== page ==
31 When the L ord saw that Leah was unloved, he opened her womb; but Rachel was barren. 32Leah conceived and bore a son, and she named him Reuben; for she said, “Because the L ord has looked on my affliction; surely now my husband will love me.” 33She conceived again and bore a son, and said, “Because the L ord has heard that I am hated, he has given me this son also”; and she named him Simeon. 34Again she conceived and bore a son, and said, “Now this time my husband will be joined to me, because I have borne him three sons”; therefore he was named Levi. 35She conceived again and bore a son, and said, “This time I will praise the L ord”; therefore she named him Judah; then she ceased bearing.

1. Then Jacob went on his journey6262     Et levavit Iahacob pedes suos And Jacob lifted up his feet. See margin of English Bible. This is a correct translation of the Hebrew ישא רגליו, (yissa reglav.) “The phrase is emphatic, and implies that he traveled on briskly and cheerfully, notwithstanding his age, being refreshed in his spirit by the recent manifestation of the Divine favor.” — Bush. — Ed Moses now relates the arrival of Jacob in Mesopotamia, and the manner in which he was received by his uncle; and although the narration may seem superfluous, it yet contains nothing but what is useful to be known; for he commends the extraordinary strength of Jacob’s faith, when he says, that he lifted up his feet to come into an unknown land. Again, he would have us to consider the providence of God, which caused Jacob to fall in with the shepherds, by whom he was conducted to the home he sought; for this did not happen accidentally, but he was guided by the hidden hand of God to that place; and the shepherds, who were to instruct and confirm him respecting all things, were brought thither at the same time. Therefore, whenever we may wander in uncertainty through intricate windings, we must contemplate, with eyes of faith, the secret providence of God which governs us and our affairs, and leads us to unexpected results.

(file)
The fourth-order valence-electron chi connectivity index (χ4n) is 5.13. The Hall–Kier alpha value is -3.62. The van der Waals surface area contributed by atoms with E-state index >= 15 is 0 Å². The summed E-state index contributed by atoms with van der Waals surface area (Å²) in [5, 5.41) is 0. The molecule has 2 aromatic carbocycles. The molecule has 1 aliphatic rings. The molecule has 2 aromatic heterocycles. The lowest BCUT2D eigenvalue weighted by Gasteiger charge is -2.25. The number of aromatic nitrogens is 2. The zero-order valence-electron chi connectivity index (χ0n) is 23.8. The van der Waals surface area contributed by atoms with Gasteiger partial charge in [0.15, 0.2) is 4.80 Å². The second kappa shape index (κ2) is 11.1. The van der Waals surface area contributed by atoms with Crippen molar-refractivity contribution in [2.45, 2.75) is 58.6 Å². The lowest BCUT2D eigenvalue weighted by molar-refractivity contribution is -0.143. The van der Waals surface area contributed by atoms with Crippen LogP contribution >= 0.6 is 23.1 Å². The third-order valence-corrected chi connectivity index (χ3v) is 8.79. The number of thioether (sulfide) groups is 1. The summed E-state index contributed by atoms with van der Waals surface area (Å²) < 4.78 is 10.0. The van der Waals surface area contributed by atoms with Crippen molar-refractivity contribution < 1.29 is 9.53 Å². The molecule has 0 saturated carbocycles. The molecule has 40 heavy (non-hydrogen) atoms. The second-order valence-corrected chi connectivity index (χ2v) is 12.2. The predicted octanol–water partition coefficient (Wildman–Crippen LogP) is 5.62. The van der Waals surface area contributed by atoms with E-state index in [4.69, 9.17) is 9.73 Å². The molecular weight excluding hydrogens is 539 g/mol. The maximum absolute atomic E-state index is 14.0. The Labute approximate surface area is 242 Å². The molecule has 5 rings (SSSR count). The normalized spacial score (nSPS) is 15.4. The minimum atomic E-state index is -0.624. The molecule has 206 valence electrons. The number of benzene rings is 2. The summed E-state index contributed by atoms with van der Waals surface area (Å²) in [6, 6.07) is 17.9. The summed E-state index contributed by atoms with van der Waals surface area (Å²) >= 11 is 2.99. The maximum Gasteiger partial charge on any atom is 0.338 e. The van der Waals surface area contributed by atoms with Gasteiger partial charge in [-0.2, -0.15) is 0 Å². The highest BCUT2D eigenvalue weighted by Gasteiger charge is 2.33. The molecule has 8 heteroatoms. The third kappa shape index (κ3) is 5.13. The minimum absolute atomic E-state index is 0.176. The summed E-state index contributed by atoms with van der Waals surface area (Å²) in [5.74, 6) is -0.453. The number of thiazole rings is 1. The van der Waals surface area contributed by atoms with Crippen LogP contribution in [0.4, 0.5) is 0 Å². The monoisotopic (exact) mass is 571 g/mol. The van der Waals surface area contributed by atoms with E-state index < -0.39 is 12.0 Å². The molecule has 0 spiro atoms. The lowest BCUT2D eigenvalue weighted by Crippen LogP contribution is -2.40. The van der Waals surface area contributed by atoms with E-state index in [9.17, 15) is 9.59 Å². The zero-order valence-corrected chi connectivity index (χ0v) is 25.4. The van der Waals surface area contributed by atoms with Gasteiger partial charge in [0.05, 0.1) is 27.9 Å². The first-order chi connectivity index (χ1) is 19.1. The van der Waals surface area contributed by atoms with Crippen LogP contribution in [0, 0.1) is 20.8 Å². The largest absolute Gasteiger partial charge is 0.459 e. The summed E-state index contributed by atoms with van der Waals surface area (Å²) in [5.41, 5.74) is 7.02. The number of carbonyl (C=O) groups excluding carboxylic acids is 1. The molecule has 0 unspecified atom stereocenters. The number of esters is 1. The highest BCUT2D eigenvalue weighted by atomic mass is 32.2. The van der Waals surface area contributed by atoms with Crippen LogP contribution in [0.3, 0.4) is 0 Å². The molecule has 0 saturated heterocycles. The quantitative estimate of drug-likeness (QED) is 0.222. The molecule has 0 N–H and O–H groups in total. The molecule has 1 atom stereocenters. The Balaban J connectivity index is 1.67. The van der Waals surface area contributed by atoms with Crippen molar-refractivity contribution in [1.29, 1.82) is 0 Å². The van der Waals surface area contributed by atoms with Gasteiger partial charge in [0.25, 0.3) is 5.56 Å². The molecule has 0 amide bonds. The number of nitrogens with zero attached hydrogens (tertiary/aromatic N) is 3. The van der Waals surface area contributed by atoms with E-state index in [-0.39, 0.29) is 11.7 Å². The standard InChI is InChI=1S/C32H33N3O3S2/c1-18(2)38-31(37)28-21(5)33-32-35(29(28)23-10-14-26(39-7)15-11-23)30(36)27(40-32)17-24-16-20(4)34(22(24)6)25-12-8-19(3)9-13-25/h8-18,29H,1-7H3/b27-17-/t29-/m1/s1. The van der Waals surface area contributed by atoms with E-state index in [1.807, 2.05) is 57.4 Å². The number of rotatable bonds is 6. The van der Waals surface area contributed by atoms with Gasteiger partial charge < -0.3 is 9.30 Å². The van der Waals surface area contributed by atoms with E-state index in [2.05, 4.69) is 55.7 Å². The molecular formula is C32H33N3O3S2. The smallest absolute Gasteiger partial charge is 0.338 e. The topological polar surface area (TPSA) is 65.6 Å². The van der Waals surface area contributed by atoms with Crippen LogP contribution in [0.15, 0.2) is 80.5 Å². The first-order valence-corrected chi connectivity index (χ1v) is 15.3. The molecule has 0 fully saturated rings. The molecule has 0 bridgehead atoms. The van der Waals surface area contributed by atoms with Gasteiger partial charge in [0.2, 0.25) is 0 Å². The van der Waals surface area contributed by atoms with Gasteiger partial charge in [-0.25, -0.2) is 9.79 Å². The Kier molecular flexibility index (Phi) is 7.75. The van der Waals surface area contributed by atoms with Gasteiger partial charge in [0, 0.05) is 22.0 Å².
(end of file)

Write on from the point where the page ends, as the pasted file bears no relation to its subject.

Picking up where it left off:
4. My brethren, whence be ye? The great frankness of that age appears in this manner of meeting together; for, though the fraternal name is often abused by dishonest and wicked men, it is yet not to be doubted that friendly intercourse was then more faithfully cultivated than it is now. This was the reason why Jacob salutes unknown men as brethren, undoubtedly according to received custom. Frugality also is apparent, in that Rachel sometimes pays attention to the flock; for, since Laban abounds with servants, how does it happen that he employs his own daughter in a vile and sordid service, except that it was deemed disgraceful to educate children in idleness, softness, and indulgence? Whereas, on the contrary, at this day, since ambition, pride, and refinement, have rendered manners effeminate, the care of domestic concerns is held in such contempt, that women, for the most part, are ashamed of their proper office. It followed, from the same purity of manners which has been mentioned, that Jacob ventured so unceremoniously to kiss his cousin; for much greater liberty was allowed in their chaste and modest mode of living.6363     Nam in vita casta et modesta multo major erat libertas. Car la liberte estoit beaucoup plus grande en leur facon de vivre, chaste et modeste. — Fr. Tr. In our times, impurity and ungovernable lusts are the cause why not only kisses are suspected, but even looks are dreaded; and not unjustly, since the world is filled with every kind of corruption, and such perfidy prevails, that the intercourse between men and women is seldom conducted with modesty:6464     It is scarcely to be doubted that, notwithstanding Calvin’s sweeping charge, there were many exceptions to this general dissoluteness of manners in his days, as we must thankfully acknowledge there are in our own times, however extensively the evil he reprobates may have prevailed. — Ed. wherefore, that ancient simplicity ought to cause us deeply to mourn; so that this vile corruption into which the world has fallen may be distasteful to us, and that the contagion of it may not affect us and our families. The order of events, however, is inverted in the narration of Moses; for Jacob did not kiss Rachel till he had informed her that he was her relative. Hence also his weeping; for, partly through joy, partly through the memory of his father’s house, and through natural affection, he burst into tears.